Winter backpacking

From the winter 2020 edition of Balance magazine

Personal renewal comes in many forms. For me, it’s backpacking into the winter woods for two days each year to a different wild spot in Pennsylvania.

For the last 20 years, the number of those accompanying me on these seasonal treks into frosty bare forests has ranged from one to 18. Some go almost every year. But nearly every time there are others who, with some unease, are testing their comfort level in search of a new experience.

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Each, I dare say, returns to the warmth of their homes feeling good about themselves and awed by what they have seen.

What they see is a natural world in a vastly different light, one to be savored, not feared. Though there are no green leaves, lacy ferns or chattering insects that so define warm-weather woods, nature is never bleak, and winter can unfold sublime sights and sounds for those who button up and venture into it.

Beauty is revealed in frozen waterfalls, dripping icicles, creaking and moaning trees, the whispers of wind in hemlock boughs, snowflakes settling on tent flaps, moonlit shadows, the hiss of a campfire, the lulling music of a rocky stream shimmering in the light, the crunch of boots in snow, breaths of crisp air and the stillness of a winter woods.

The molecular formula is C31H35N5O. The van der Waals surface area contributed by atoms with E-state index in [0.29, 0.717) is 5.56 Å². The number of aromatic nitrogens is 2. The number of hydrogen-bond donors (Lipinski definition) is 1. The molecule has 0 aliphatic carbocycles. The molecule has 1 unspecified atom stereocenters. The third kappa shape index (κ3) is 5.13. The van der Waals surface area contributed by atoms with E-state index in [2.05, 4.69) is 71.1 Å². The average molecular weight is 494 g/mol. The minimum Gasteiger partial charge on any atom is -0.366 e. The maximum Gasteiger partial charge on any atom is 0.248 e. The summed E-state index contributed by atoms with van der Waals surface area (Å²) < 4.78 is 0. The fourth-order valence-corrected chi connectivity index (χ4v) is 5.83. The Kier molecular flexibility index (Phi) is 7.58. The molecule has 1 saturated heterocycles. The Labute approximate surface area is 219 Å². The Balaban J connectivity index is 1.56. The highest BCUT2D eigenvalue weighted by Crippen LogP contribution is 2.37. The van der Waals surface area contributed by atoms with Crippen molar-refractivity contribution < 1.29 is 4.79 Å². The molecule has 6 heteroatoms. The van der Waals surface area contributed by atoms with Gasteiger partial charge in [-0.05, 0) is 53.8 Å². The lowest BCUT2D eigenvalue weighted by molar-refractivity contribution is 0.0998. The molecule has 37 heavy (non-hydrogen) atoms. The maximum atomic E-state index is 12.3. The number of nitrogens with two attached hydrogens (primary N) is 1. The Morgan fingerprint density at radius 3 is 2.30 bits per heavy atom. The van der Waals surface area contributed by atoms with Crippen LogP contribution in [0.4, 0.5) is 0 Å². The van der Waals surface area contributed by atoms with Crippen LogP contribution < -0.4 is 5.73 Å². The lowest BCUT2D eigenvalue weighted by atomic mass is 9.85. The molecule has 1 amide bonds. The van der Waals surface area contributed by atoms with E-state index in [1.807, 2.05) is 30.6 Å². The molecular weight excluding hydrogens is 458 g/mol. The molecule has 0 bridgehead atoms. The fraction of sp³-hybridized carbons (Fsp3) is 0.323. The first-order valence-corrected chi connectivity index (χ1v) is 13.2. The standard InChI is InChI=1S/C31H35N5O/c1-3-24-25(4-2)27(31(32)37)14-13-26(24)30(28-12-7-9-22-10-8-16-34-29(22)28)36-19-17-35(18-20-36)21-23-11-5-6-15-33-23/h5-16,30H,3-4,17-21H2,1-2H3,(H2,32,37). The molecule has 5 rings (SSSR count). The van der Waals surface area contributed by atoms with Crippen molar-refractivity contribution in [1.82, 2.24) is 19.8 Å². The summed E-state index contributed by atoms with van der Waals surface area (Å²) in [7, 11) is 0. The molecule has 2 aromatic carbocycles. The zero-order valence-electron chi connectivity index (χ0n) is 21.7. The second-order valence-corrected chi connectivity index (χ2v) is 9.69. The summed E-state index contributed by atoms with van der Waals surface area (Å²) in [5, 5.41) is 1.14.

We try to plan our forays to places where snow has fallen or will fall on us during our visit. We usually succeed. And we want it cold— certainly below freezing. We have unfurled our tents in a soft cushion of more than a foot of snow and slept — perhaps fitfully — in a wind storm with wind chills of 31 below zero. It’s been so cold that I’ve had skin stick to bare metal and beards braided by ice.

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We have been to a glacial lake reached only by foot, hiked abandoned railroad beds, bushwhacked up or down mountains and found the most remote spot in Pennsylvania — 2.7 miles from the nearest road. Almost always, a vista over rolling mountain peaks and valleys is sought. We like to camp exposed to panoramas or along streams with their comforting natural white noise.  

The key to enjoying winter woods is fairly simple: come prepared. That is, dress in layers of clothing that can be added to or unpeeled as needed. You need a wicking layer against the skin to absorb sweat before it chills, then fleece or wool and an outer layer that is breathable yet keeps out wind and rain. Also gloves, hat, warm socks, good boots, a tent and warm sleeping bag. And matches. Since you’re only staying overnight, you can be generous with the food you bring.

That’s it. Armed with those basics, anyone can enjoy a couple of days immersed in winter woods. That being said, all our trips are anchored by a night spent bellying up to a roaring fire. Often, the moon, blazing down through bare limbs, is our sun. It is here, with stars shimmering overhead and flames licking toward them, that the most wonderful conversations unfold.